Axillary Buds Sprouting in Macadamia Induced by Two Cytokinins and a Growth Inhibitor

Axillary Buds Sprouting in Macadamia

Induced by two Cytokinins and

A Growth Inhibitor*

S.B. Boswell, Jim Nauer, and W.B. Storey**

Reprint From CMS 1981

Various cytokinins have overcome apical dominance (7, 8), and other growth regulators specifically stimulate axillary bud growth in apples and avocado (3, 4, 5, 6, and 10). A previous paper (2) reported that sprays of PBA resulted in lateral bud sprouting on only 50% of treated Macadamia seedlings. Vigorous shoots grew at an angle of 15° to the trunk on those seedlings that responded to PEA. This angle growth was increased to 50° by adding weight to the lateral branch (2). Cytokinins also increased crotch angles of young ‘Delicious’ apple trees (3).

The natural growth habit of many Macadamia trees is upright and nearly cylindrical. Mature trees in orchards tend to shade each other, causing loss of lower foliage and yield. Tree height may be reduced with growth retardant: or they may be mechanically topped and hedged, which is expensive (9).

Macadamia tetraphylla has a whorl of 4 sessile leaves at a node and 3 dormant buds in the axil of each leaf. Potentially, it is possible for 12 branches to develop at a single node. The objective of the present research was to increase axillary bud sprouting of Macadamia seedlings as an aid in changing the undesirable upright growth habit.

‘Johnson’ Macadamia seedlings were transplanted to 8-liter containers in May 1979. Prior to chemical treatment, 105 seedlings were selected for uniformity of height and circumference for each replication. Treatments were started May 22 1980, when plants average 75cm in height with a circumference of 3.1 cm at 15cm above soil level. All solutions of the 3 chemicals used contained 5% dimethylsulfoxide (DMS0) and 1.5% Tween 20. BA and PP528 were dissolved in DMS0 and diluted with 95% ethanol. PBA was used as a 1-% water solution. PEA was applied at 1000 and 2000 ppm, BA at 2000 and 4000 ppm, and PP528 at 50 and 100 ppm. Applications were made as follows, with 3 controls (untreated plants). PBA and BA were applied as a single spray, 2 sprays a week apart, and 3 sprays each a week apart. PP528 was applied as a single spray, 2 sprays 2 weeks apart, and 3 sprays at 2-week intervals. There were 5 single-seedling replicates per treatment in randomized blocks in the greenhouse. Solutions were applied to run-off with a hand sprayer to all axillary buds downward from the second node below the apex.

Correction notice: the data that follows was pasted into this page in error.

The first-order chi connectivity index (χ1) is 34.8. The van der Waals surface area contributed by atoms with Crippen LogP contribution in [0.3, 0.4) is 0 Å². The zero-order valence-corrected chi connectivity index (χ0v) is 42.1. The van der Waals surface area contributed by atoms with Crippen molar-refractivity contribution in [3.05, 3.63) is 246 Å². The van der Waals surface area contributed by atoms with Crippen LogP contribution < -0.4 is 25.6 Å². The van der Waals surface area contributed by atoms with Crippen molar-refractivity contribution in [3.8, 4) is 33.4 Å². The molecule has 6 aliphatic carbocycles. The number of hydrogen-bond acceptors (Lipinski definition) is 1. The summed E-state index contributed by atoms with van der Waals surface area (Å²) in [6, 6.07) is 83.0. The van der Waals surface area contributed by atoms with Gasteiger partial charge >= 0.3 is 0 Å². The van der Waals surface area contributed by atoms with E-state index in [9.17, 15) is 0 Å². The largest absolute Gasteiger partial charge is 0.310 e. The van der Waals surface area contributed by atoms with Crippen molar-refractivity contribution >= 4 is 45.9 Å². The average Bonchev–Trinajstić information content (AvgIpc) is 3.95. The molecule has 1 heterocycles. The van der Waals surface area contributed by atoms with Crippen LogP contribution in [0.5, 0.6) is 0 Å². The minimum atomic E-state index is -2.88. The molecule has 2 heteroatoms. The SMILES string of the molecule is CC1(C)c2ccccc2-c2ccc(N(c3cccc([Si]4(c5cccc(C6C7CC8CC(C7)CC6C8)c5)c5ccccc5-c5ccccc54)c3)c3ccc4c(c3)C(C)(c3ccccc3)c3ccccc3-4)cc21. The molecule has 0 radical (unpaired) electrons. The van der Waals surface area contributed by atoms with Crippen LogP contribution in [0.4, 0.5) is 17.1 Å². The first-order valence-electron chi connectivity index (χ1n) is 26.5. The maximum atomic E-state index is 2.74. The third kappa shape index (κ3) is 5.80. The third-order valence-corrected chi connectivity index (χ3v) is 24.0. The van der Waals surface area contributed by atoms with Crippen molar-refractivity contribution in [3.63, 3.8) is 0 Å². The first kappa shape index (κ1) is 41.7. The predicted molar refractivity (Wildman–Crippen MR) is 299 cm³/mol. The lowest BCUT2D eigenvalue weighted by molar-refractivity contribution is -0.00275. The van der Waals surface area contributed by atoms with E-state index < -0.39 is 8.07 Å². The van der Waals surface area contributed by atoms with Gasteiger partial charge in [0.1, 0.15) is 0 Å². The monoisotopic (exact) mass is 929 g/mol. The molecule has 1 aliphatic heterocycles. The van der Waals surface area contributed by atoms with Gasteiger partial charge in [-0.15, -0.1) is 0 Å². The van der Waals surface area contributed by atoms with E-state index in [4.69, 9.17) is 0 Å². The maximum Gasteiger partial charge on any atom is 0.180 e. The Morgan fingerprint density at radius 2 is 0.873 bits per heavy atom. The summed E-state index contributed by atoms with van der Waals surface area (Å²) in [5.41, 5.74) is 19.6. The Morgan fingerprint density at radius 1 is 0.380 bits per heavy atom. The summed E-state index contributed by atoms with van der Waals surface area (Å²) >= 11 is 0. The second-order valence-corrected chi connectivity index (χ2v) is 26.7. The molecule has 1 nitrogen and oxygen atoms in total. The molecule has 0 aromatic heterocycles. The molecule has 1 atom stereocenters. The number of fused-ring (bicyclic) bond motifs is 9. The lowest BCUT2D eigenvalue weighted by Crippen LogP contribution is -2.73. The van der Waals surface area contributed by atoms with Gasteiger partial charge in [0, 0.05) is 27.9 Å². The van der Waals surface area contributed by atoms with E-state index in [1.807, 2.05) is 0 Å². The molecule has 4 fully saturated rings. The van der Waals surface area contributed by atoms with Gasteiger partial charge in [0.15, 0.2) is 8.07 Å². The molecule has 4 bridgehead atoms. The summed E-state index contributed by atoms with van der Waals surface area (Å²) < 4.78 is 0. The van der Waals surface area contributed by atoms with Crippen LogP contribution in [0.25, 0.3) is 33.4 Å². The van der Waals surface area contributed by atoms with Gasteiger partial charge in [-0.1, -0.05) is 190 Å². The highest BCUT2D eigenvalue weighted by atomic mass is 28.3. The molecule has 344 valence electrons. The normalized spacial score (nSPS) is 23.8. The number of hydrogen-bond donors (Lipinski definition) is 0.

Applications of PEA, BA and PP528 to Macadamia seedlings induced sprouting of axillary buds (Table 1). Bud growth was initiated on all plants treated with 2000 ppm PEA and 4000 ppm BA at all treatment regimes. Lower concentrations of PBA and BA were as effective when 2 or 3 applications were used. PP528 at 50 and 100 ppm was significantly less effective than PBA and BA at all concentrations when applied 2 or 3 times (Table 1). No axillary buds grew on the untreated seedlings. Axillary buds at the 3rd or 4th node below the terminal grow well as a result of stimulation. Each seedling averaged 3 vigorous shoots. Most other axillary buds were weak and grew very little in response in the growth regulators applied. The vigorous shoots grew at an angle of 15 to the trunk. This angle may be widened to about 50° by adding weight (2).

The use of PBA and BA to stimulate dormant Macadamia axillary buds would appear to be an aid in shaping the tree. Application of the chemicals to buds below the 2nd node showed no detrimental side effects to terminal growth as previously reported when the entire plant was sprayed with BA (2).

Table 1.

Effect of PBA, BA, and FF528 on dormant Macadamia buds.


  Auxillary buds forced (%)

Treatments Concentrations (ppm) 1 spray 2 sprays 3 sprays

Control 0   OA' OA OA
PBA

1000 2000

 

80BC 100C

100C 100C 100C 100C
BA

2000 4000

  80BC 100C 100C 100C 100C 100C
PP528

50 100

  40AB 60BC 60BC 60BC 40AB 60BC

* Reprinted from Hurt Science, Vol. 16(1), February 1981.

**Department of Botany and Plant Sciences, University of California, Riverside, California.

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